‘I can be anonymous here. When I go back to the north east of Scotland that’s not the case but, don’t get me wrong, it’s nice to be noticed from time to time. It shows you have done something right in your football career.

‘But what happened to Davie made me realise that Spain is a vast country and I haven’t seen nearly enough of it. I want to go and see Spain and parts of Europe I haven’t seen now. I want to get through my bucket list.

‘Before then, I believe the forecast is for rain over Glencoe this weekend, so it’s a case of ‘welcome back to Scotland…’.’

Pancreatic Cancer UK have invested £1.6million in research to develop the first-ever simple test for the deadly disease — and laboratory trials suggest it could save thousands of lives every year.

Desperate for funds to move to the next phase, the Jess family have already helped by surpassing their target of £2,500 and hope to double that sum by completing the Great Glencoe Challenge.

‘We are delighted and humbled by the generosity of the public,’ Jess declares. ‘I’m not sure about the walk itself, mind you.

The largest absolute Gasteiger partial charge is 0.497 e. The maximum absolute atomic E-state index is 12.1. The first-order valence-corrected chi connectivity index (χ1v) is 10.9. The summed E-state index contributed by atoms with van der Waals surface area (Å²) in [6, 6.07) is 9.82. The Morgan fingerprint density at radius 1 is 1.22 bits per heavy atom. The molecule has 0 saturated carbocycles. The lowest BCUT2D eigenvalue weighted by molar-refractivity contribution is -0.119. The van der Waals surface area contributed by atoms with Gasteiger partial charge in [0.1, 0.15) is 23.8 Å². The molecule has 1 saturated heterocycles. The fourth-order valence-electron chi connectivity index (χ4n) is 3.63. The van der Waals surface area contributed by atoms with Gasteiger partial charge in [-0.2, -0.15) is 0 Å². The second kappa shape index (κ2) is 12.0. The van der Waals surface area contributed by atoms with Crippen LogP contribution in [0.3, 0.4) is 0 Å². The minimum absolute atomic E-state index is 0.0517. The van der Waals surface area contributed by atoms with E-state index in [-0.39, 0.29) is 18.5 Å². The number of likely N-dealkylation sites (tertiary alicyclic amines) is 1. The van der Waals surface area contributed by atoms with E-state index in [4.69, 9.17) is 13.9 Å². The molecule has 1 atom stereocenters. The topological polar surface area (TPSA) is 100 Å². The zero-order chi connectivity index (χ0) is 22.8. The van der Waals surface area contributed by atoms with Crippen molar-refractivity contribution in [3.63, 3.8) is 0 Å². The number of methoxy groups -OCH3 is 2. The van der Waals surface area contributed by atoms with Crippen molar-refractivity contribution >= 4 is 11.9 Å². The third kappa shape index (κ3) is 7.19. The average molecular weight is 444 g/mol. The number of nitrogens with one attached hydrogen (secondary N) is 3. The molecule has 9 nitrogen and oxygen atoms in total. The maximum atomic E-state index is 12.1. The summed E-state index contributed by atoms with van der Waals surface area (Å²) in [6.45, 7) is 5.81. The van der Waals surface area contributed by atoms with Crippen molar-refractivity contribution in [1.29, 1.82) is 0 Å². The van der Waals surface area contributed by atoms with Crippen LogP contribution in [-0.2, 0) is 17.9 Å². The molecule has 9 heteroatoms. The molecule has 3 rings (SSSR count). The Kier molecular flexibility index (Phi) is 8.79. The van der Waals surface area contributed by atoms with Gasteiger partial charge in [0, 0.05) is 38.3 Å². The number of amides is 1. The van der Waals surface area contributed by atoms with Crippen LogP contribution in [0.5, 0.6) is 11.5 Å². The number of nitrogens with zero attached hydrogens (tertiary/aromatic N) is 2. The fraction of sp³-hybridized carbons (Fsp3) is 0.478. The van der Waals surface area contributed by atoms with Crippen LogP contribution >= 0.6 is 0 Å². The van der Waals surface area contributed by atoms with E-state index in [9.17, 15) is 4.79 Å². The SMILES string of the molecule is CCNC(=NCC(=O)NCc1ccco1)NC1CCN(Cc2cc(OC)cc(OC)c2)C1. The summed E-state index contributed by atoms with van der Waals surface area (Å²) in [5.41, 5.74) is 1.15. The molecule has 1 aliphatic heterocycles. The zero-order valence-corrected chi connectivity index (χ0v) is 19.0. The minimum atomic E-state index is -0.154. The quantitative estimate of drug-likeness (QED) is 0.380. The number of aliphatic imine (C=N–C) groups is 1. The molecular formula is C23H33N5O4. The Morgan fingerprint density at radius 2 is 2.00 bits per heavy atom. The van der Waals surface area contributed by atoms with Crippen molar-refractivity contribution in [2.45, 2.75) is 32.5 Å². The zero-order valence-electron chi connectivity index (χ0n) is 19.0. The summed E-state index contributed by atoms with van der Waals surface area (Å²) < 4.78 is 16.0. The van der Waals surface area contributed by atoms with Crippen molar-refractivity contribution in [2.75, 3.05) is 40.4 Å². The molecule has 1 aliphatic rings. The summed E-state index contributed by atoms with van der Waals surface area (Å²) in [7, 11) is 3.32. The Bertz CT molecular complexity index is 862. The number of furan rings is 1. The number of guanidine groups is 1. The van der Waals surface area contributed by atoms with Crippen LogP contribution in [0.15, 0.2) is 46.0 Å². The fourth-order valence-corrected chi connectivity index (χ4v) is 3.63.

‘The average time to do it is eight-to-ten hours and they give you 12 hours to do it. Fitness-wise, I’m not too bad — but there’s not really a way of preparing for a 26-mile trek up Glencoe.

‘Ultimately, it’s for a great cause in memory of my brother. His loss has certainly affected my perspective on life.

‘Despite the football, I was never as active as he was but, in the last six months, I’ve realised how short life is.

‘He was 53 and his life was snatched away from him. You only get one crack at it and I know now that you have to make the most of every moment.’

Donate to the Great Glencoe Challenge 2022 for Davie Jess.